Places of Interest on Keelman's Way
between Wylam and Blaydon

Wylam Station

One of the oldest railway stations in the World and still retaining many original features:-

NER elevated over track signal box
NER lattice footbridge
Station Masters house with Ticket Room.

This line was one of the first to issue railway tickets in the form we know today.

The Keelman's Way starts from the Station Car Park,
just to left of the footbridge behind the white van as seen the in photograph above.

Clara Vale Nature Reserve

This was once the site of an old Clara Vale Colliery, and
was secured as a nature reserve by the local community.

The site is leased by Gateshead MBC to the
Clara Vale Conservation Group, which is made up of residents from the nearby village.

1/4 mile south of the Keelman's Way

Ryton Ferry

There was a ferry crossing here up until the 1950's linking Ryton Lane across the River to Ryton Island and the lanes leading up to Heddon on the Wall.

Originally the ferry house was on the north bank but in the early 20th century a new house was built on the south bank next to the Railway crossing.

The Keelman's Way passes around this house.

Ferry Man 1926

The Keelman's Way passes along the riverbank through this Nature Reserve

Ryton Willows

Ryton Willows covers approximately 43 hectares and consists of a variety of habitats including semi-natural woodland, unimproved acid grassland, a series of ponds with associated wetland communities, scrub and riverside. The wet woodland, ponds, swamp and marsh have been designated as a SSSI and support locally rare species such as bladderwort, marsh cinquefoil and bottle sedge.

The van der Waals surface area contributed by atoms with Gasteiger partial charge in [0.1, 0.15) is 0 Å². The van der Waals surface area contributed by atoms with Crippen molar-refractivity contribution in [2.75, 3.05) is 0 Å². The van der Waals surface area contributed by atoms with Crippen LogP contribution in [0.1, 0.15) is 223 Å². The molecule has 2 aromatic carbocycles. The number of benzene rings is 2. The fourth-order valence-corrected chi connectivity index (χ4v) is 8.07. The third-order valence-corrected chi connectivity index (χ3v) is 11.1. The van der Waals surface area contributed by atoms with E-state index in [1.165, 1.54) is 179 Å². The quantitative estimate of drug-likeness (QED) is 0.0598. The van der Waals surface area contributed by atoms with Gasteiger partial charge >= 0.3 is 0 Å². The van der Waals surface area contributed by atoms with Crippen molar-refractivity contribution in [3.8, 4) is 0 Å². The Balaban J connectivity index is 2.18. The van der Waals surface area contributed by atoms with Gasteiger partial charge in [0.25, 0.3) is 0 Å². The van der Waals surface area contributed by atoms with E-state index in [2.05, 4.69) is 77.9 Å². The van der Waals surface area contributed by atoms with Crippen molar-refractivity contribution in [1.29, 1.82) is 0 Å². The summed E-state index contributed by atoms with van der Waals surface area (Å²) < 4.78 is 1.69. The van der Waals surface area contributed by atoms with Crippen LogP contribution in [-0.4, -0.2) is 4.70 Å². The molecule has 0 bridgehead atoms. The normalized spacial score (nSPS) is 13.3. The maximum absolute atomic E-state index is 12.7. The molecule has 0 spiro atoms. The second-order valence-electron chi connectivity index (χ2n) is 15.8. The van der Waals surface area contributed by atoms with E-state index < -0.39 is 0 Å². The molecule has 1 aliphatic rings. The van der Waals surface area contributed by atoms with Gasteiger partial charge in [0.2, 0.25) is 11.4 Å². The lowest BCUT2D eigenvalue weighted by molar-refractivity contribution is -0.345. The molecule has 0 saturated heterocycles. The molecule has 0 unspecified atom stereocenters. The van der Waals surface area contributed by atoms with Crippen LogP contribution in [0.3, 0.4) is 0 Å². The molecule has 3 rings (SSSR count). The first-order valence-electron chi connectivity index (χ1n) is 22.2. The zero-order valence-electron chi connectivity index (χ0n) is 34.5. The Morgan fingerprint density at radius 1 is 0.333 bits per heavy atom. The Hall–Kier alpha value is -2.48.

The Willows itself is an area of common land with a long history of grazing. Scarce herbs such as small cudweed and corn salad rely upon the maintenance of a short sward. An extensive area of gorse and broom scrub is managed by a rotational cutting regime.

The tidal riverside contains areas of saltmarsh with associated xerophytic flora.

Newburn Ford

On the upstream side of Newburn Bridge on the Keelman's Way
there is an interpretation board about the Battle of Newburn Ford.

Click here for link with more information.

Newburn was the lowest fordable point on the River Tyne at that time - there were in fact four shallow fords in this area - one on the line of the present bridge - the Riding ford just downstream - another near the mouth of the New Burn. The forth and lowest down river was at Stella Haughs.

Click here to a photo of this information board

Path Head Mill

The Path Head Mill in Blaydon, which had been derelict
for many years, and has been brought back to life by volunteers as a demonstration mill, educational centre
and visitor attraction.

Click here for link to Path Head Mill web site

Approx 1/2 mile south of the Keelman's Way